Learning under lockdown: trying something new
The current crisis is giving an opportunity to reshape our practice of Bible reading and study. Terry Young explores options
Crises make us do things differently, sometimes by force and sometimes because they give us an incentive to try something new. Bible reading and study are now different – time that was your own may now be crowded with others who are locked in with you. Travel time which you may have used has evaporated, while meetings online are a lot more difficult than meeting in someone’s lounge.
If you want to use this crisis to reshape your practice of reading and study, I’d like to look at options in this series that might work for you on your own or with others. Clearly there won’t be a single idea that works for everyone, since we are all different and we have all tried different things up to this point.
In 2001, I left a job in Chelmsford and moved to one in Uxbridge, which left me with cash in my pocket and a long commute until 9/11 worked through the system and we could sell our house. It was a time of learning: in the days before satnavs, I remember trying to work my way home through North London one evening using the moon in order to skip a jam on the M25. Even that harked back to a much earlier adventure when I had learned to steer by the sun in California (and discovered that God could look after me in my wanderings). So, Bible reading was another adventure.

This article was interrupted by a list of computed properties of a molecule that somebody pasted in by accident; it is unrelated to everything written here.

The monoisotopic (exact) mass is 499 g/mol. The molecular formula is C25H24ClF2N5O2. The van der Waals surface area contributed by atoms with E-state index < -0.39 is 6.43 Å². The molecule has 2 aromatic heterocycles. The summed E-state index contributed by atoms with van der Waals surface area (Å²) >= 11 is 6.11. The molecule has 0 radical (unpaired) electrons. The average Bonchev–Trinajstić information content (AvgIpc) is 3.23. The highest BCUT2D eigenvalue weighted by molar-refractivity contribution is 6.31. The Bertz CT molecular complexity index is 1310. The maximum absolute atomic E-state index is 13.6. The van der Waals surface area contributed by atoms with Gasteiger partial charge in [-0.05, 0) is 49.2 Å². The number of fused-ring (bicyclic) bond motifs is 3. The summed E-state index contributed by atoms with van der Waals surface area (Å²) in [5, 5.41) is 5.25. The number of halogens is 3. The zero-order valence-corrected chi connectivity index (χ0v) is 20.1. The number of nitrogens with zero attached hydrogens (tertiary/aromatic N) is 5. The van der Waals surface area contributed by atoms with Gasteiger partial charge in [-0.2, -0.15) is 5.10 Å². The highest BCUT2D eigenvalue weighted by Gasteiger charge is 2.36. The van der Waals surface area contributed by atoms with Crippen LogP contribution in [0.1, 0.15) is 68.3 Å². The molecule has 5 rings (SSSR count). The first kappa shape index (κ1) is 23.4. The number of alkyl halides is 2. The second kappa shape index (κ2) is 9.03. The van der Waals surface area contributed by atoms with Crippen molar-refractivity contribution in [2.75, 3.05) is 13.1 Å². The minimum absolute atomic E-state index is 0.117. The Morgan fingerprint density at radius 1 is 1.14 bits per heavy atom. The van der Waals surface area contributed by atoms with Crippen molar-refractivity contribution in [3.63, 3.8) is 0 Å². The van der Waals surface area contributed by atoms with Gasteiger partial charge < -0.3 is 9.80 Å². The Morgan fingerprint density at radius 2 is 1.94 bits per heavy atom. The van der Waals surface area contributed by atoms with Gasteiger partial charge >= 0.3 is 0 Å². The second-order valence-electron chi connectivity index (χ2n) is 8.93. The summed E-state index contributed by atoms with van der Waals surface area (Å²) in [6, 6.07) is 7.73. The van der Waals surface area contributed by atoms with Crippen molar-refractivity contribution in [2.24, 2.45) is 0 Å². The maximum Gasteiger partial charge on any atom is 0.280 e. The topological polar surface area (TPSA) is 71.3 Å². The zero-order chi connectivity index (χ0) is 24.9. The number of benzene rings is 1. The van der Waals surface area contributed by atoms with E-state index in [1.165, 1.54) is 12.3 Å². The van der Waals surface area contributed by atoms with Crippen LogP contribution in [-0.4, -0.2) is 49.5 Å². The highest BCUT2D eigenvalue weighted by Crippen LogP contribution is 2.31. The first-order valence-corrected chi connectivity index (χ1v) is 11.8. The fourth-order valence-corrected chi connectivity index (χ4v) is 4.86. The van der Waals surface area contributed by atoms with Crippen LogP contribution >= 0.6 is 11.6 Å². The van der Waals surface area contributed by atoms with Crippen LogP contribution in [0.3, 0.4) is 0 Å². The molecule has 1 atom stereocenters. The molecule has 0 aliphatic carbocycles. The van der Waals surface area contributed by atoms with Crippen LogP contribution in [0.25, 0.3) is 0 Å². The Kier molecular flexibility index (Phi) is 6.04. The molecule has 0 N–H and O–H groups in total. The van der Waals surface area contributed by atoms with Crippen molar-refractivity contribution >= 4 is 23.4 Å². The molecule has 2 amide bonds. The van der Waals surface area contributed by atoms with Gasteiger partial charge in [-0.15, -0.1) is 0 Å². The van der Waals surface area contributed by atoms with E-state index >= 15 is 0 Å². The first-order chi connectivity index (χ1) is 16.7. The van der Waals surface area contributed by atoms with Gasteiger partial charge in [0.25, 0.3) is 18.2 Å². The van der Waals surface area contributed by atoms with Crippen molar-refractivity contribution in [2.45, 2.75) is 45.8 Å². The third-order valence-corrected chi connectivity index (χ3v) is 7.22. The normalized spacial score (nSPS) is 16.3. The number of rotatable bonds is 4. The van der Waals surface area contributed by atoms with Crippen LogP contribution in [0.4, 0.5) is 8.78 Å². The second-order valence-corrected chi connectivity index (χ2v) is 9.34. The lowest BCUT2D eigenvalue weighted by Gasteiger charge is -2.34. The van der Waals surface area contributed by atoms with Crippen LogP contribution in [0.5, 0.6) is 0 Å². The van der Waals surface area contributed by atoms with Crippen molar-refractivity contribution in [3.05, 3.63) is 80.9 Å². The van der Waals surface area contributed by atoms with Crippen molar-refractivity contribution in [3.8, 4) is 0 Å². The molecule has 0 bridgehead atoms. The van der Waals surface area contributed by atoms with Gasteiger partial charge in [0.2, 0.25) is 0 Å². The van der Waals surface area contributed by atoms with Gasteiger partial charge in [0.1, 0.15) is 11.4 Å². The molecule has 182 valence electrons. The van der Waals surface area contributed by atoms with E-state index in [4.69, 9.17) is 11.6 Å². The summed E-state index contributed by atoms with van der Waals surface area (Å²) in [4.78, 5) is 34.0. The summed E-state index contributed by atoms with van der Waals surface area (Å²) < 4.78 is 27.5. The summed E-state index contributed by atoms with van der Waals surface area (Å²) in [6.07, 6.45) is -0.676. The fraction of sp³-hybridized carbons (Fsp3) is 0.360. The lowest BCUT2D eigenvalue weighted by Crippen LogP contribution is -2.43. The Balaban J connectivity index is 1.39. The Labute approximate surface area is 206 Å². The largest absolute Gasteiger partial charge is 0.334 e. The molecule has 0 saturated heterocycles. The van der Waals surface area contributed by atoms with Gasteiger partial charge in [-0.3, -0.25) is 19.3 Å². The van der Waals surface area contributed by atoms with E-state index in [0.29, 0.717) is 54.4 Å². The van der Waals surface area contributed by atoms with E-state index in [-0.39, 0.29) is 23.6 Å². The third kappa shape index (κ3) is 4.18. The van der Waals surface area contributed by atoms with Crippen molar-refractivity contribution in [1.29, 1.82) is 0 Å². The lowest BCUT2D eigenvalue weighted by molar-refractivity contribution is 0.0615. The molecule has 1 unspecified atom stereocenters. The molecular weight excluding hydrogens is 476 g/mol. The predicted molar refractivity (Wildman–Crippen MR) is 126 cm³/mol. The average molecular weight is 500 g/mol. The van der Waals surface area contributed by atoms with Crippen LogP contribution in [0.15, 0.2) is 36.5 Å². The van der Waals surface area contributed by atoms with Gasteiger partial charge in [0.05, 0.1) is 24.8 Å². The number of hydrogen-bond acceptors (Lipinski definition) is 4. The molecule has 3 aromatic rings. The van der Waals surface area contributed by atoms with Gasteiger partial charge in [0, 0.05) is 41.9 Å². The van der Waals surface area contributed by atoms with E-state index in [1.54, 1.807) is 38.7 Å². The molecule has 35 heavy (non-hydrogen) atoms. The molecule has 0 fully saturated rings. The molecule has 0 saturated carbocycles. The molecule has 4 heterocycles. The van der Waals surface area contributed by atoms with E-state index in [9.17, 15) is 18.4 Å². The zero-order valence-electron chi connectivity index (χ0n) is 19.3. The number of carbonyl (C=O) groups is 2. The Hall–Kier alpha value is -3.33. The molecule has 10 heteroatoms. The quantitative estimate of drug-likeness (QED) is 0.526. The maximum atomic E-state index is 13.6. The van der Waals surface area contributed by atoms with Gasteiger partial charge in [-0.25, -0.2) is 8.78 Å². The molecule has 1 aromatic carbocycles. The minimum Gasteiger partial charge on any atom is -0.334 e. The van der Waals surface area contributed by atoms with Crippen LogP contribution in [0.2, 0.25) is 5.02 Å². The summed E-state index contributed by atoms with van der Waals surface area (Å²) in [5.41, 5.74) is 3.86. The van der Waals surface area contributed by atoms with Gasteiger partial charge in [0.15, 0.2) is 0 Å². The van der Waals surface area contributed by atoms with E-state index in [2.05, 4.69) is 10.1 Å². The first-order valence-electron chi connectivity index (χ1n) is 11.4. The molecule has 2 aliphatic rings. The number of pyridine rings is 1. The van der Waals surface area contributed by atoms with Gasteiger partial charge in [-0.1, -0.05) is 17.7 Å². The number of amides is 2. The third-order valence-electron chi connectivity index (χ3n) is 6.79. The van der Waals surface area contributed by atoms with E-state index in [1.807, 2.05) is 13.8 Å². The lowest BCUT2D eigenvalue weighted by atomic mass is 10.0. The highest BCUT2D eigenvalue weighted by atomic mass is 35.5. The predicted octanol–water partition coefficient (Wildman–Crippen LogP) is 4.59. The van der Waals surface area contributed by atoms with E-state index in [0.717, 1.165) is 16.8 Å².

Technology for Bible Reading
First, I bought a neat laptop and an interactive Bible package. Before that, to track an idea through the Bible, I had to use a concordance or my Thompson Chain Reference Bible. Both were based on the old King James Version and each needed a lot of cross-checking.
However, with this system I could type in a word and track an idea from Genesis to Revelation. Another click and there was each passage. Preparing for talks became a breeze where your curiosity could roam freely, while inserting NIV quotations into a talk was simply a matter of control-C and control-V. These days, this way of learning is easier than ever – even from your phone.
Next, I bought an audio Bible for those long commutes. If the laptop enabled me to dive deep, the CDs took in large swathes of Scripture in a single trip. Patterns I hadn’t picked up before were suddenly easy to spot: the number of times Jesus is a dinner guest in Luke, for instance. And again, the technology has come a long way since then. David Suchet, for instance, has recorded the whole Bible: I’m in 1 Peter right now. He is really into the public reading of God’s word and, with his background, delivers a thoughtful narrative that offers a fresh take on familiar passages. A few minutes of on-line searching throws up resources such as Uncover, which lets you listen to the synoptic gospels a chapter at a time.
And so, an upheaval turned me into a tortoise and a hare at the same time: the tortoise who moves around slowly taking in all the nuances of a theme, and the hare who romps through a whole book – maybe several books – in a single drive.